How Companies Benefit from Labor Arbitrage

Labor Cost Differentials to Consider When Outsourcing and Offshoring

Why some service providers are grimly clinging onto the labor-arbitrage model. Credit: www.horsesforsources.com

What Is Labor Arbitrage?

Labor arbitrage is often associated with outsourcing or offshoring. The idea is that a certain set of skills (e.g., a mathematician with five years of experience) could be hired in a different market, such as another city, region, or country for less. The difference in labor costs is an incentive to reevaluate the position's geographic location, whether in the same country or to a global market.

The term labor arbitrage comes from a financial concept that refers to identifying the cost differential between two similar or identical products or services in two or more markets, and capitalizing on the difference in cost. For example, financial traders will buy the rights to a million tons of wheat in one state where the price is slightly low, and sell it in another state where the price is slightly high. Likewise, if an employer has $10,000 to spend on labor cost, the decision to outsource the labor for $5,000 is far more appealing than keeping up with the rising cost of wages that may require the employer to pay $12,000 for an employee with identical or similar capabilities.

Using Labor Costs to Justify Outsourcing

Labor cost differentials also may affect an employer's decision to hire an employee with less or even more expertise for the role in that particular region. The cost to employ a New York-based mathematician with 10 years of experience for an entry-level or mid-range position is likely more than the cost to hire a recent college graduate in Oklahoma City, who has the basic skills and aptitude necessary to perform the job duties.

However, in the real world, the arbitrage of labor is not the same as the arbitrage of agricultural or manufactured goods. For example, each of a batch of 1,000,000 ball bearings might be essentially identical. However, each member of a team of financial analysts in Paris will have their own strengths and weaknesses.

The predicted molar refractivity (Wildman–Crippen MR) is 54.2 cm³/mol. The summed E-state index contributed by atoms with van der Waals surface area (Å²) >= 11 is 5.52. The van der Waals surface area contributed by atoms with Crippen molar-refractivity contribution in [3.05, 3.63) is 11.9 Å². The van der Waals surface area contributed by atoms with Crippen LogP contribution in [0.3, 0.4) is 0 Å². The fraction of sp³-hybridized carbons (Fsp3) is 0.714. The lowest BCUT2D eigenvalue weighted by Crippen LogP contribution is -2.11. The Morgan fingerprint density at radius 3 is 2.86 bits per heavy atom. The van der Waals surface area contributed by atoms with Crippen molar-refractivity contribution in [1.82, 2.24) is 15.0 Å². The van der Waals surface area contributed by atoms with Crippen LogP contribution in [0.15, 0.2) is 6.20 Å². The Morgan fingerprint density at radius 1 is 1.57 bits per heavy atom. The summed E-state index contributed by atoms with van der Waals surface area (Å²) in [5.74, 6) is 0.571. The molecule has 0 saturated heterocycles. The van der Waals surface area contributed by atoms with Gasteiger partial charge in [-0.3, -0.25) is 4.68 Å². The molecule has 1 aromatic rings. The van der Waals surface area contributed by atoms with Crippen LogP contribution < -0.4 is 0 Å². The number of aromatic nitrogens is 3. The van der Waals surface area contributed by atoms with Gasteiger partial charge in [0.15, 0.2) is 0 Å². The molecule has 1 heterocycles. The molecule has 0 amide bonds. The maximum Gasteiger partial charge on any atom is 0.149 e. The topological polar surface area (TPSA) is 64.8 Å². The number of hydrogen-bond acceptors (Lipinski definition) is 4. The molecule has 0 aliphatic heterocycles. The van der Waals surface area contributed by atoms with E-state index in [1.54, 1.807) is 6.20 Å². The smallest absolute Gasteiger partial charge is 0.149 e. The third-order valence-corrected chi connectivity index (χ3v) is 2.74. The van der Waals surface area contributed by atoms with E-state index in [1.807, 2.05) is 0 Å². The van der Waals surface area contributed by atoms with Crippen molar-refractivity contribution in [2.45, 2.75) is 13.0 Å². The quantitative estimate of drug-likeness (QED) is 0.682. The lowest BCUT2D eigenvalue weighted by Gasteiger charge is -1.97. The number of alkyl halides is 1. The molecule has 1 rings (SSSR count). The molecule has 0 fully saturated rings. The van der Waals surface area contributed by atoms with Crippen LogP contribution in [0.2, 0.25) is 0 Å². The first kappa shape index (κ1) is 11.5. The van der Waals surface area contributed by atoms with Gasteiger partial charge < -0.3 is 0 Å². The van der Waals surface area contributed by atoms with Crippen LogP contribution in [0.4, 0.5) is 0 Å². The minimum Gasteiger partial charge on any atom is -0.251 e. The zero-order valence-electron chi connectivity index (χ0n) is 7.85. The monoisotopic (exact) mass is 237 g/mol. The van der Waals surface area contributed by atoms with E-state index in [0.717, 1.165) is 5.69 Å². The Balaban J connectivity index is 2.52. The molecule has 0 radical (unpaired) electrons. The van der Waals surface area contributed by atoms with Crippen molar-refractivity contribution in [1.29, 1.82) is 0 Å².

If their work was given to a team in Berlin, even if that team had similar qualifications, the results would probably be somewhat different. If the work was instead given to a team in India with good (but different) qualifications, the results would differ even more.

Factors That Affect Outsourcing Decisions

The lack of certainty in labor arbitrage can be mitigated a number of ways. If the outsourced labor is less expensive, you can hire some or all of the teams with individuals with higher credentials than the team they replace. Alternatively, you may be able to hire additional team members or managers. Each option has a cost that must be part of the calculation for labor arbitrage benefits.

The benefits and disadvantages of labor arbitrage should take into account indirect costs associated with outsourcing, such as expenses related to managing the outsourced positions, and employee benefits costs in the newly selected region or market. For example, labor costs might be lower in a particular region due to labor market availability, skills, and expertise of workers.

On the other hand, the cost to insure workers, products, and equipment might be higher, thus offsetting the benefit an employer stands to gain from outsourcing work or sending jobs offshore.

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